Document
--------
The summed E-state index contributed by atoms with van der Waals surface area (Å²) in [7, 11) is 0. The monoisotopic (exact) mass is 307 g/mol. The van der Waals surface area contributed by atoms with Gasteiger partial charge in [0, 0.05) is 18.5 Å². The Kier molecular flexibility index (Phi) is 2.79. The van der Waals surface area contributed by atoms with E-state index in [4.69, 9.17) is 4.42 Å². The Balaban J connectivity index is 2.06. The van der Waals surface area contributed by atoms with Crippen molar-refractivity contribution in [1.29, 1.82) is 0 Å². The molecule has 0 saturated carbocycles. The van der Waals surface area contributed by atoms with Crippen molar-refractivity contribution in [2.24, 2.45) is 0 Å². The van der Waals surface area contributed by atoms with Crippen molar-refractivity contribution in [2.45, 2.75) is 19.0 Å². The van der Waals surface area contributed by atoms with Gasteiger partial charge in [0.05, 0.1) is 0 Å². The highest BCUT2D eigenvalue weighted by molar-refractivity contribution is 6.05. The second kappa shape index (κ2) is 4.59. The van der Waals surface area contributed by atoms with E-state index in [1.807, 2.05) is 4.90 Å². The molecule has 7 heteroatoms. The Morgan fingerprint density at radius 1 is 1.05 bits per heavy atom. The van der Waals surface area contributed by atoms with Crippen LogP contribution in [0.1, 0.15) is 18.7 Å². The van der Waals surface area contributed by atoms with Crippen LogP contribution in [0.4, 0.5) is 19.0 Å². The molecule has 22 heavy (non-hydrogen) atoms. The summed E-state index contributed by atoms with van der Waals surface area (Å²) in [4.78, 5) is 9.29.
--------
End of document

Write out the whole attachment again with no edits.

The summed E-state index contributed by atoms with van der Waals surface area (Å²) in [7, 11) is 0. The monoisotopic (exact) mass is 307 g/mol. The van der Waals surface area contributed by atoms with Gasteiger partial charge in [0, 0.05) is 18.5 Å². The Kier molecular flexibility index (Phi) is 2.79. The van der Waals surface area contributed by atoms with E-state index in [4.69, 9.17) is 4.42 Å². The Balaban J connectivity index is 2.06. The van der Waals surface area contributed by atoms with Crippen molar-refractivity contribution in [1.29, 1.82) is 0 Å². The molecule has 0 saturated carbocycles. The van der Waals surface area contributed by atoms with Crippen molar-refractivity contribution in [2.24, 2.45) is 0 Å². The van der Waals surface area contributed by atoms with Crippen molar-refractivity contribution in [2.45, 2.75) is 19.0 Å². The van der Waals surface area contributed by atoms with Gasteiger partial charge in [0.05, 0.1) is 0 Å². The highest BCUT2D eigenvalue weighted by molar-refractivity contribution is 6.05. The second kappa shape index (κ2) is 4.59. The van der Waals surface area contributed by atoms with E-state index in [1.807, 2.05) is 4.90 Å². The molecule has 7 heteroatoms. The Morgan fingerprint density at radius 1 is 1.05 bits per heavy atom. The van der Waals surface area contributed by atoms with Crippen LogP contribution in [0.1, 0.15) is 18.7 Å². The van der Waals surface area contributed by atoms with Crippen LogP contribution in [0.4, 0.5) is 19.0 Å². The molecule has 22 heavy (non-hydrogen) atoms. The summed E-state index contributed by atoms with van der Waals surface area (Å²) in [4.78, 5) is 9.29.